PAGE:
CD Projekt RED (CDPR) has today released its financial earnings statement for Q1 2019, reporting steady growth for both the publisher and its distribution client GOG. The company mainly attributes results to the continued success of The Witcher 3: Wild Hunt and its expansion, and also provided some updates on future plans and projects.
“The earnings reported by the CD PROJEKT Capital Group in Q1 2019 were primarily driven by sales of The Witcher 3: Wild Hunt together with its expansions – Hearts of Stone and Blood and Wine, sold separately as well as in the Game of the Year Edition bundle. Activities related to GWENT and Thronebreaker also had a significant impact on the Group’s revenues.”
The below graphic compares Q1 2019 to previous quarters dating back to 2011:
And here we see a comparison of GOG’s performance with last year’s results, highlighting its measured growth.
CDPR’s supporting commentary highlighted some interesting takeaways from the report’s key data, as did CEO Adam Kicińsk’s conference presentation and accompanying video. These are as follows:
As it gears up for E3, CDPR is looking to make a big impression with Cyberpunk 2077. The company believes the IP is already well placed to succeed in the market.
Top-notch development quality along with further effective marketing activities surrounding the release of Cyberpunk 2077, PR activities, hype building and involvement in fostering a strong gamer community will all significantly affect the market performance of the upcoming product,” CD Projekt Red writes in their financial statement of Q1 2019.
Check out our more detailed breakdown of Cyberpunk 2077 tidbits from the report here.
Of its GWENT multiplayer card game, CDPR stated that the company had been “collaborating on rolling out new technologies while expanding their respective skill sets and experience with managing online services.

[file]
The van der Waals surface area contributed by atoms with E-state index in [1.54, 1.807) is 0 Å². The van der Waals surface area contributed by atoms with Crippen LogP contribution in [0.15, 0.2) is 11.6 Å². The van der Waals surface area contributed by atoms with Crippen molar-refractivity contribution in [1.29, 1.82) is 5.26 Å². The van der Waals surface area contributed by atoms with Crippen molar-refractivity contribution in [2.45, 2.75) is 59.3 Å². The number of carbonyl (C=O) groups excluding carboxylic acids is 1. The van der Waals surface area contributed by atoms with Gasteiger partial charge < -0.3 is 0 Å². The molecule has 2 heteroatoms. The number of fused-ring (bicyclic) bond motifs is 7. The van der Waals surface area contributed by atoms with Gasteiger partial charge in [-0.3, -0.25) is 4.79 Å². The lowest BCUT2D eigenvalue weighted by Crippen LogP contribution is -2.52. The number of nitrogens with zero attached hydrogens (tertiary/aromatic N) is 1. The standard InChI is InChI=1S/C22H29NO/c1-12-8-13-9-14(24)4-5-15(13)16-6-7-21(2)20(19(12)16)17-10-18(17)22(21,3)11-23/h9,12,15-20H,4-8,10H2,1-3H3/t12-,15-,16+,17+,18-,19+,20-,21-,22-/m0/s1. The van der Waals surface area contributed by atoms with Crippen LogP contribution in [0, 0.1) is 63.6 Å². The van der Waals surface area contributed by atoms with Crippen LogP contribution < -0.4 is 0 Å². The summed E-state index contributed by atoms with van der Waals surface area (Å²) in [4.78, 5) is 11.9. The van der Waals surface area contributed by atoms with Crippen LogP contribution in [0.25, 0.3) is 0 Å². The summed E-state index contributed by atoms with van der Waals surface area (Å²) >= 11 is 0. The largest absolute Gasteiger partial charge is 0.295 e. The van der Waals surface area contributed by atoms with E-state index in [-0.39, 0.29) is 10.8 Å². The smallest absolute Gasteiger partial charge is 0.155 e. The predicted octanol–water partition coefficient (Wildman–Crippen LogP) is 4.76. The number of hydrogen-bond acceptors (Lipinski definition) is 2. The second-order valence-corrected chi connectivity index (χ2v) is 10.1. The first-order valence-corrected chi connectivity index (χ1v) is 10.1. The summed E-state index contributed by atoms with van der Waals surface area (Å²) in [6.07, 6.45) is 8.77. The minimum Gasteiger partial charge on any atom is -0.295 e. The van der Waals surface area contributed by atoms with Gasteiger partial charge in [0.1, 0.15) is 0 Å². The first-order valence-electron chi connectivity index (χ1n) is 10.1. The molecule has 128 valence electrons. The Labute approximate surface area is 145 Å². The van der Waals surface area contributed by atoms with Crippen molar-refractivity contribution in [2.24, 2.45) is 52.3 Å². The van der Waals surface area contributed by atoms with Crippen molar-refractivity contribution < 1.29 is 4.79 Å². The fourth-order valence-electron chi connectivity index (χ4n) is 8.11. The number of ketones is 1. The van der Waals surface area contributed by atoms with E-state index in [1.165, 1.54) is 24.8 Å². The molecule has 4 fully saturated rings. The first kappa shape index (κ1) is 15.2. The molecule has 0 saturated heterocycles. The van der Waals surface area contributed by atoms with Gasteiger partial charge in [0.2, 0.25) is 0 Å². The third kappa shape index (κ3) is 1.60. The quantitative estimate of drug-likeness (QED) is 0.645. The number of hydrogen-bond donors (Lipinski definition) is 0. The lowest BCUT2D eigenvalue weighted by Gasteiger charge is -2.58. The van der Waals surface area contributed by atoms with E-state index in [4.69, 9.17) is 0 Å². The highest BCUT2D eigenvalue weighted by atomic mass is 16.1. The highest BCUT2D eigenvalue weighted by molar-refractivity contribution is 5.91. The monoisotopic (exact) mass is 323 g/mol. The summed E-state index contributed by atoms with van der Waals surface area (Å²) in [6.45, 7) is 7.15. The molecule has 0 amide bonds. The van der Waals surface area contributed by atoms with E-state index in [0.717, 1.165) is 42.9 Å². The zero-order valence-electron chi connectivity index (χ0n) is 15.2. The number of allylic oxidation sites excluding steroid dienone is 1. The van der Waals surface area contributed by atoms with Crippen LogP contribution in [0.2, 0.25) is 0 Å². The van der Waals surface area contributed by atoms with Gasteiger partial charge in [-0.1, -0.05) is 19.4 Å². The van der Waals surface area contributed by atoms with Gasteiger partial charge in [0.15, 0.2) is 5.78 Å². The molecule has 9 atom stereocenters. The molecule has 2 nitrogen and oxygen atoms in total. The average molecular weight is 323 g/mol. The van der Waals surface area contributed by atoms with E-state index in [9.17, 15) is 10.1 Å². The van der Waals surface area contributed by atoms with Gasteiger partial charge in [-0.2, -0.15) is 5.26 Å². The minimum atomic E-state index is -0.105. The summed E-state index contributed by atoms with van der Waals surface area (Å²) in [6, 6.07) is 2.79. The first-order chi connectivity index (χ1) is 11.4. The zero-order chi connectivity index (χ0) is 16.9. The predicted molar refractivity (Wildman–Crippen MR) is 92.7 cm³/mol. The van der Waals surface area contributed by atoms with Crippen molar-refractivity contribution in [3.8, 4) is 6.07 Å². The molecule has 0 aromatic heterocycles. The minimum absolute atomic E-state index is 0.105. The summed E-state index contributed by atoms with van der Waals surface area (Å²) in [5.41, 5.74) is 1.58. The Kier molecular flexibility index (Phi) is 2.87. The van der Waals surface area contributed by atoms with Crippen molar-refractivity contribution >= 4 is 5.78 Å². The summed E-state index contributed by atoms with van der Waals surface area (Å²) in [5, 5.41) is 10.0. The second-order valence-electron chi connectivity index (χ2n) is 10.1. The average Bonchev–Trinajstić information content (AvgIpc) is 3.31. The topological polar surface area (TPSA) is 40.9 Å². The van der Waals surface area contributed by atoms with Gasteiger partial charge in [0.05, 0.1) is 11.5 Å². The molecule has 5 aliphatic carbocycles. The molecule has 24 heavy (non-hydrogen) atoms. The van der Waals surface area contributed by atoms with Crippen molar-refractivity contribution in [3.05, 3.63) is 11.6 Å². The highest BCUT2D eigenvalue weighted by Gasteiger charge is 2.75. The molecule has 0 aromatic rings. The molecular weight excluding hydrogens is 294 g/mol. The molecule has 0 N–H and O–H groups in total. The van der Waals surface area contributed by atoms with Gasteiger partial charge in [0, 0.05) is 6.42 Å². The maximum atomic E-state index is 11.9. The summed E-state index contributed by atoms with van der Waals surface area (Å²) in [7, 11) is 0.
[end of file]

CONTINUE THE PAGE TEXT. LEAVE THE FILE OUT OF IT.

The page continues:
These technologies and the associated know-how are of strategic importance for the Group and its future development and publishing capabilities.”
GOG’s customer pool continues to “grow at a steady pace” and CDPR expects that maintaining “the current high sales volume should be supported by the customers’ increasing tendency.”
Also, growth “depends on seeking additional brand-new products.”
The report reminded investors of its plans for the upcoming GOG 2.0, which is to incorporate social features that allow a more streamlined experience, which was inspired by the “fragmentation of the gaming market” observed by the company.
CDPR refers to this year’s E3 trade show presence as the “most important” in the company’s history.
“Our presence at the fair itself, as Adam Badowski announced yesterday, will consist of two components. We will be present in roughly the same place as last year, except this year we are going to occupy three segments rather than two,” said CEO Adam Kicińsk.
Notably, he later mentioned in a Q&A discussion that the company is “also preparing certain surprises” beyond what has been announced for the show so far.
Speaking of the recently announced CDPR merchandise store, Kicińsk said of the initiative that it was one motivated by a “satisfaction to be able to present our fans with the opportunity to purchase gadgets inspired by our games directly from us.”
He continued saying:
“We want this merchandise to match our games in terms of quality. The launch was very successful; we sold nearly our entire stock right out of the gate, so of course we’re busy restocking most items. The store’s impact on our bottom line is relatively limited but we intend to expand it in preparation for the launch of Cyberpunk.”
Indeed, he reiterated that they “expect to turn a profit on this, but compared to profits generated by sales of our games – both existing and upcoming – the contribution of the store cannot be referred to as significant.”
Risk & Q&A Questions
Asked as to whether Chinese regulations would impact CDPR’s bottom line, Kicińsk said that might be the case if there are restrictions placed on Steam and GOG. The Chinese market, however, is not a major for CDPR, as its games have always been targeted at the western market.
The exception is GWENT, which was designed to breach the Chinese market. But we’re told that GWENT is not a major contributor to CDPR profit so far.
As for Cyberpunk 2077, it’s a game that’s also expected to sell best in the western market, so again, the potential impact of Chinese regulation restrictions is not a huge concern.
Asked about VR for Skyrim and Cyberpunk 2077, CDPR answered that although rudimentary support could be added, a full VR mode requires extensive reworking of a game. In the case of either The Witcher 3 or Cyberpunk 2077, the answer was “we’re not moving in that direction right now.”